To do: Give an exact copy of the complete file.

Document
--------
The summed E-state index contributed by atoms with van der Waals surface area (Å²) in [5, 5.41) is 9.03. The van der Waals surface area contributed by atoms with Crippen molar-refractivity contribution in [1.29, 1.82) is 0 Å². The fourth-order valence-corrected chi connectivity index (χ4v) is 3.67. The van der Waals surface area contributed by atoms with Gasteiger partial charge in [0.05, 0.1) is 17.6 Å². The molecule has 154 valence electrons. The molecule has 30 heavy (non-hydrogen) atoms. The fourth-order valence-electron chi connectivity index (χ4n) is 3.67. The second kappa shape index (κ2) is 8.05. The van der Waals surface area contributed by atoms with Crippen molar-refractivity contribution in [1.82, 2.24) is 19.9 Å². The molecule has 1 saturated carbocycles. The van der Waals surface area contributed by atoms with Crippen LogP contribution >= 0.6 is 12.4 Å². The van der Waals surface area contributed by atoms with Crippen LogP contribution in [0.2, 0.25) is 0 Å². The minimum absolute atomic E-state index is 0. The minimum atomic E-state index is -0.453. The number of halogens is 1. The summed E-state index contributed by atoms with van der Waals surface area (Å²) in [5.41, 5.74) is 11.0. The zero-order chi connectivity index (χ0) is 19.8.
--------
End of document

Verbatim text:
The summed E-state index contributed by atoms with van der Waals surface area (Å²) in [5, 5.41) is 9.03. The van der Waals surface area contributed by atoms with Crippen molar-refractivity contribution in [1.29, 1.82) is 0 Å². The fourth-order valence-corrected chi connectivity index (χ4v) is 3.67. The van der Waals surface area contributed by atoms with Gasteiger partial charge in [0.05, 0.1) is 17.6 Å². The molecule has 154 valence electrons. The molecule has 30 heavy (non-hydrogen) atoms. The fourth-order valence-electron chi connectivity index (χ4n) is 3.67. The second kappa shape index (κ2) is 8.05. The van der Waals surface area contributed by atoms with Crippen molar-refractivity contribution in [1.82, 2.24) is 19.9 Å². The molecule has 1 saturated carbocycles. The van der Waals surface area contributed by atoms with Crippen LogP contribution >= 0.6 is 12.4 Å². The van der Waals surface area contributed by atoms with Crippen LogP contribution in [0.2, 0.25) is 0 Å². The minimum absolute atomic E-state index is 0. The minimum atomic E-state index is -0.453. The number of halogens is 1. The summed E-state index contributed by atoms with van der Waals surface area (Å²) in [5.41, 5.74) is 11.0. The zero-order chi connectivity index (χ0) is 19.8.